Black hat SEO refers to the ways in which you can manipulate the search engines in order to get a website to climb up the rankings. Whilst it may sound like something beneficial for your site, it is in fact, unethical. And, if Google, or any of the other search engines, catch you performing black hat SEO on your site, it won’t take long for them to delist it. Because a lot of what is now classed as black hat used to be legitimate, however, a lot of webmasters are unaware that they are actually at risk of being penalised. To help ensure this won’t happen, we have described the top black hat SEO techniques that you will want to avoid. Keep reading to find out more.
In the past, many webmasters would stuff keywords into their content, believing this to be a great way to improve their search engine ranking. And, when Google was in its infancy, these tricks worked. However, keyword stuffing is now seen as an unnatural way of improving your search engine position, and as such it is classed as a black hat technique. Those new to SEO, however, may be including too many keywords in their content without even realising it. The safe way to optimise content, is to focus on just one keyword. This ensures that the content is relevant, easily readable, and easily crawlable by the search engines.
Without bombarding you with technical information, let’s just say there is a type of hidden code that webmasters use to build a site. When doing this, a webmaster will include tags that are hidden to people that view the site, but perfectly visible to the search engine spiders. Whilst it’s perfectly fine to add relevant information in these tags, it’s not okay to fill them full of keywords with the intention of boosting SEO. The same goes for hiding text on pages. A few years ago, it was common for webmasters to place keywords on a page, and make them the same colour as the background, in effect hiding them. Although your visitors won’t see the text, the search engines will, and you will get penalised for it.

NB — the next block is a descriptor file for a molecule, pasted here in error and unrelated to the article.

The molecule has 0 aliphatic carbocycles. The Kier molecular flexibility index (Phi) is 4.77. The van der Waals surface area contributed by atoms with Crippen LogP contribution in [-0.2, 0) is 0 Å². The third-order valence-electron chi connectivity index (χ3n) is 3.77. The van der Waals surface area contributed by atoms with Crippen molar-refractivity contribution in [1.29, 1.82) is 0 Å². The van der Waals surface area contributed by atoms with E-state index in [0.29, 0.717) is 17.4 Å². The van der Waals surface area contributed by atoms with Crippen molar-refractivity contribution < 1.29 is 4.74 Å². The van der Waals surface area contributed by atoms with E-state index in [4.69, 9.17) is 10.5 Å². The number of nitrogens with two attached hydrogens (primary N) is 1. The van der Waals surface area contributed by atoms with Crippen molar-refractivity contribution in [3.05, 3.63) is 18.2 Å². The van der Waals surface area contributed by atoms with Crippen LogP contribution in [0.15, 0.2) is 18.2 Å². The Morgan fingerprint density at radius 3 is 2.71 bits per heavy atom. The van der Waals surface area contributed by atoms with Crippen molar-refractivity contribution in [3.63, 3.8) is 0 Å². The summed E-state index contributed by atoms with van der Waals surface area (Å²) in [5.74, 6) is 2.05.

Link schemes have been one of the most talked about issues over the past couple of years. We all know that links play a huge part in how a search engine ranks a website, but it’s important to remember that these links have to be built naturally. This means that you can’t pay another website owner for a do-follow link back to your site, you can’t participate in a link exchange, and you can’t spam other sites with links back to your website. Instead of participating in schemes like this, take the time to get to know the owners of other websites, and build links naturally. Google isn’t stupid, and they will see through any unethical link building.
The bottom line is: you need to tailor your website to your visitors, not the search engines. If you keep your visitors happy, you will keep Google happy too.